The Korea Herald


Korea’s corporate governance still a headache

By 김보경

Published : Oct. 24, 2016 - 17:35

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Reforms after the 1997 Asian financial crisis improved market regulations in South Korea, however experts insist there is still room for improvement.

Government officials, regulators and academics gathered at the Organization for Economic Cooperation and Development’s Asian Roundtable on corporate governance at a hotel in Seoul on Monday to discuss recent corporate governance developments in Korea.

Jung Sun-seop, a professor at Seoul National University School of Law, said recent reforms in market regulation and legal frameworks contributed to stricter accounting practices and a better imposition of “fiduciary duty” on institutional investors when exercising voting rights of shares in the funds they manage.

The Act on Corporate Governance of Financial Companies, which went into effect in August this year, has brought stricter qualifications for outside directors and introduced a regular review system on the qualification of controlling shareholders, Jung noted.

“But there are still reported cases of large-scale corporate scandals. Korea has the lowest evaluation on corporate governance practices in the world,” Jung said in a panel discussion.

Professor Jang Ha-sung of Korea University asked the group why Asia’s fourth-largest economy ranks the lowest among OECD countries in corporate accounting transparency.

In response, Jung said there seems to be a discrepancy between people’s recognition of a stock-joint company.

“While companies are joint-stock companies in legal terms, people seem to recognize them as non-joint-stock companies. We should resolve this issue through the viewpoint of shareholders, rather than legality,” Jung said.

In Korea, it is considered a typical management system for owners of conglomerates, such as Samsung and Hyundai, to wield their power over subsidiaries despite their low share of stocks.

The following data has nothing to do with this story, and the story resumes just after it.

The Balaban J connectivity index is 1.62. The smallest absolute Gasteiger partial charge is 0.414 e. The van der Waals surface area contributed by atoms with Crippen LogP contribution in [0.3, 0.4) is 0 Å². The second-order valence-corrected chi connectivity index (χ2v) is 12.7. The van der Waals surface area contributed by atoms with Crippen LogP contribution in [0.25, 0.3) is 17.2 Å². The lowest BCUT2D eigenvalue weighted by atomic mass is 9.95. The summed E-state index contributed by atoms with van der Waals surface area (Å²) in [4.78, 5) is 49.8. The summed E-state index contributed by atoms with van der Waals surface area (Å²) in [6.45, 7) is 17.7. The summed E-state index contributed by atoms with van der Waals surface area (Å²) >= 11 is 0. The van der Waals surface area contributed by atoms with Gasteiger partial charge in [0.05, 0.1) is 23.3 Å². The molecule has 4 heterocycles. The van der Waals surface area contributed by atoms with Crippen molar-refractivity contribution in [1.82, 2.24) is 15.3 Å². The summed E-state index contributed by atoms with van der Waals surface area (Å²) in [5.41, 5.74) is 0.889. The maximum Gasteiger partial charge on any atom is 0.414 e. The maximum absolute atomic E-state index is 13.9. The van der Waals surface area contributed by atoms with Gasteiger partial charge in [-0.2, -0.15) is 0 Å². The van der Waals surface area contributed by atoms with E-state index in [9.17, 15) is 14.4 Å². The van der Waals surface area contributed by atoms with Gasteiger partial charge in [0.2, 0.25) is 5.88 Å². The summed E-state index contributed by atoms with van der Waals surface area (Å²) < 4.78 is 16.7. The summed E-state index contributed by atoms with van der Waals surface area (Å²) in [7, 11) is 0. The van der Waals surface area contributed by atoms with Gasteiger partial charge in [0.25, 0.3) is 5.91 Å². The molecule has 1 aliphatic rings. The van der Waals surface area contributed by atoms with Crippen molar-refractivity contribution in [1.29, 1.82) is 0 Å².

Another panel member, Jung Woo-yong, senior executive director of Korea Listed Companies Association, urged regulators to come up with better incentives for listed companies in exchange for improvement in corporate governance.

“Many bills submitted to the National Assembly for improvement of corporate governance are centered on enhancing regulation in the wake of corporate scandals. But such regulation may not apply to all other listed firms who keep to the market rules,” he said.

Another panel member, Kim Byung-ryool, executive director of the Kospi market at Korea Exchange, said KRX plans to adopt a “comply-or-explain” model this year when updating its Code of Best Practices for Corporate Governance.

“The model will have 10 core principles in corporate governance that companies can voluntarily report to the KRX, about two months after they submit an annual report for regulatory disclosure,” Kim said.

Meanwhile, Vice Justice Minister Lee Chang-jae, OECD Deputy Secretary-General Rintaro Tamaki and KRX CEO An Sang-hwan delivered the welcoming remarks at the event.

Lee said even though each country has a different corporate governance arrangement, he hoped the event would serve as an opportunity to share common elements and reasonable practices among officials from around the world.

By Kim Yoon-mi (